While there are scant statistics on the increasing number of patients with pressure ulcer concerns that require special mattresses, providers do know that the population of those patients is growing, and that they must find ways to serve them.
For instance, obesity rates for adults age 20 and older are at 34 percent, according to the Centers for Disease Control & Prevention. Moreover, we know that the U.S. population is aging, which means more elderly patients with thinner skin.
Pair an increasing population with the variety of mattress options and features related to treatment, and the learning curve gets a bit steeper. What do providers need to consider when matching mattresses to patient needs?
Understand technology developments. “There are some new technologies out there, and a lot of people do not understand the differences in those technologies,” says Dan Anderson, vice president and co-owner of Ft. Worth Texas-based provider Woundkair Concepts Inc. To begin with, Anderson says there are two standard mattress types that have been on the market for some time: standard low air loss mattresses and alternating pressure mattresses. “The big difference in the market has been three-cell technology,” he says.
Typically an alternating pressure mattress has “A” and “B” cells, which alternate in pressure. When A cells are inflated, the B cells are deflated and vice versa. A three-cell mattress has A, B and C cells.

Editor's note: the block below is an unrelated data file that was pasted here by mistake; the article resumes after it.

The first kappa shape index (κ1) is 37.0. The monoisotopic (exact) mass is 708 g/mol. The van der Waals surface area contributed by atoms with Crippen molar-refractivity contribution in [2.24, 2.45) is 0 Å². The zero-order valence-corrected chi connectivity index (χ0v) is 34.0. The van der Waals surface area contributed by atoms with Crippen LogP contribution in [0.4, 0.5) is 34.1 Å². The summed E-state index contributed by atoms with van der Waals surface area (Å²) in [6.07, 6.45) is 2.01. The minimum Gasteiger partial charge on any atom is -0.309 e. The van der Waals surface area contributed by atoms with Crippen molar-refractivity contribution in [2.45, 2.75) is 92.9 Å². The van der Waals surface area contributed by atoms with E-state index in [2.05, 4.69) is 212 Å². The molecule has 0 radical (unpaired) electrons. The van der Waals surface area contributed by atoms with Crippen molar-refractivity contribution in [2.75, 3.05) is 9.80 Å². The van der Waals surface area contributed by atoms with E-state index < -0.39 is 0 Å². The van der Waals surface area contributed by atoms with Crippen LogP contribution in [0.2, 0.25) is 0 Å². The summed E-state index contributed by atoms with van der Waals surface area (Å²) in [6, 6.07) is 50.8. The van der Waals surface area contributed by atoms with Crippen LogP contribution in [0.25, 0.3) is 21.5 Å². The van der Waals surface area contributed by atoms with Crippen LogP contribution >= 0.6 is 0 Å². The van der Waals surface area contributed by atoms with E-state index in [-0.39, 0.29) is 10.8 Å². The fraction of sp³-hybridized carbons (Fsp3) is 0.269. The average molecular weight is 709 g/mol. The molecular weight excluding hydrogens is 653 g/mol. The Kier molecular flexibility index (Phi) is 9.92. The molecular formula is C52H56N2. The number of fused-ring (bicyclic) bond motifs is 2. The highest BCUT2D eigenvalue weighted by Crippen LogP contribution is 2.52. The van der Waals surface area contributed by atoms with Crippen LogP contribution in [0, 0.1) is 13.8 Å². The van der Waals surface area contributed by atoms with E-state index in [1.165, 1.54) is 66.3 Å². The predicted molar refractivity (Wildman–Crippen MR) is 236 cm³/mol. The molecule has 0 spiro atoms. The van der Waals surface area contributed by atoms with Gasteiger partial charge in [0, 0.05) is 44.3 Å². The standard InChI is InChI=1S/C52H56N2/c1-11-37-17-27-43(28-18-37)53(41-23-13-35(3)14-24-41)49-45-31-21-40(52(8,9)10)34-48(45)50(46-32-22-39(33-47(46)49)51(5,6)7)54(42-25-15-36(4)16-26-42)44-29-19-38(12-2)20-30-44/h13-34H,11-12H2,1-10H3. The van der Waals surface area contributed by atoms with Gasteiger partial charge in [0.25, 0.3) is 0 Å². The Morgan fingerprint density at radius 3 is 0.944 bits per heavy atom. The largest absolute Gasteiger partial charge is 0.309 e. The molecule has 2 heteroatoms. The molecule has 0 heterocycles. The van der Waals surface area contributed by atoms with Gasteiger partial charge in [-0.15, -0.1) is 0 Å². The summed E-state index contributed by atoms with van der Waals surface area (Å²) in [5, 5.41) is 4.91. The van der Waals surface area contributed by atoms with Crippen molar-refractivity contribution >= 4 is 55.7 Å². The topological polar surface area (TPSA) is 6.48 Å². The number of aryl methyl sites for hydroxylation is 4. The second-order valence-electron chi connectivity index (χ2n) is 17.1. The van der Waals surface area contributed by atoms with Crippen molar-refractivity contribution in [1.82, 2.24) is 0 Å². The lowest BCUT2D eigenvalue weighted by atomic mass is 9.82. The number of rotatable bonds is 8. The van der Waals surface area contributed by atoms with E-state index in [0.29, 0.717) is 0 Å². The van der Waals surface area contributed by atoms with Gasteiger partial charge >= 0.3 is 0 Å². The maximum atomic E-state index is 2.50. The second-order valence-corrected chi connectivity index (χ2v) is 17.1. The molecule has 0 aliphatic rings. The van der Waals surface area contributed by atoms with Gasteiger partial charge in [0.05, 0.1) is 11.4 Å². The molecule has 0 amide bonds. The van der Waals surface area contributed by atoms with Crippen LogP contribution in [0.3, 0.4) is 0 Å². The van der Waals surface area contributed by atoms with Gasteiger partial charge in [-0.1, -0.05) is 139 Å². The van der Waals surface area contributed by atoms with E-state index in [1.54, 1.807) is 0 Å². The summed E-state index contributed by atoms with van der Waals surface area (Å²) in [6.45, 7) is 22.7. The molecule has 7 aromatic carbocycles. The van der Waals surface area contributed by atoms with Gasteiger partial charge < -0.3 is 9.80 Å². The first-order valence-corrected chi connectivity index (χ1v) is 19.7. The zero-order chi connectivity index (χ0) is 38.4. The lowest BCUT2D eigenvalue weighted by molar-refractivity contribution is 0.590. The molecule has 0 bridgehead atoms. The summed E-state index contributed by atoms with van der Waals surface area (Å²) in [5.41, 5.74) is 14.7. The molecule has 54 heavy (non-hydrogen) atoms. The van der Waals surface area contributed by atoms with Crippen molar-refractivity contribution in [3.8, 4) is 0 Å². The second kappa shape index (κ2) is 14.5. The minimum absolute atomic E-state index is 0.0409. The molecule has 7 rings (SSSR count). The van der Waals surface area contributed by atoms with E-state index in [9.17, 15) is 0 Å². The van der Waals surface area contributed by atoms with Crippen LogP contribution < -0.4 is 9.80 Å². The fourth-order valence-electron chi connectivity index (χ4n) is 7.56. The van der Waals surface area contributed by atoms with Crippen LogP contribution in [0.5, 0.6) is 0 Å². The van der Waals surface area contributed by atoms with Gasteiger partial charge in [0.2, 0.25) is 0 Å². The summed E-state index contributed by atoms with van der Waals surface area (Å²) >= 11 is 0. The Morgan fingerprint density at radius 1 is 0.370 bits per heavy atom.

“When the A and B cells are inflated and the C cell is deflated, you have two inflated cells on either side of a deflated cell, and you can bridge the patient,” Anderson explains. “This relieves more pressure than you can with just one cell across from another cell. That is the biggest step in alternating pressure in the last several years.”
This sort of mattress would be used for patients with multiple stage three or four pressure wounds. (See “Learn More” for more information on the pressure ulcer staging.)
Understand cost and coverage. “That’s one huge consideration you have to take in,” Anderson says. Support surfaces designed for patients with serious pressure wounds can cost in the $2,000 to $3,000 dollar range. Medicare and private payor insurance will cover these mattresses, but the provider needs to build in the time it will take to cover such a large cost.
Study patient factors. The patient’s situation also plays a role in determining mattress needs. Beside the diagnosis, factors such as oxygen and nutrition will impact healing. While the mattress might be doing its job, poor nutrition or oxygen will most likely mean poor healing.
Look at durability. Not all mattresses are made equally. “In the business we call these ‘tail light warrantees’—when you don’t see my tail light any more, the warranty is done,” Anderson jokes. “There are a lot of knock-off products out there.” Anderson advises providers to beware of mattresses that are made to fit Medicare guidelines, but are not built for long-term use.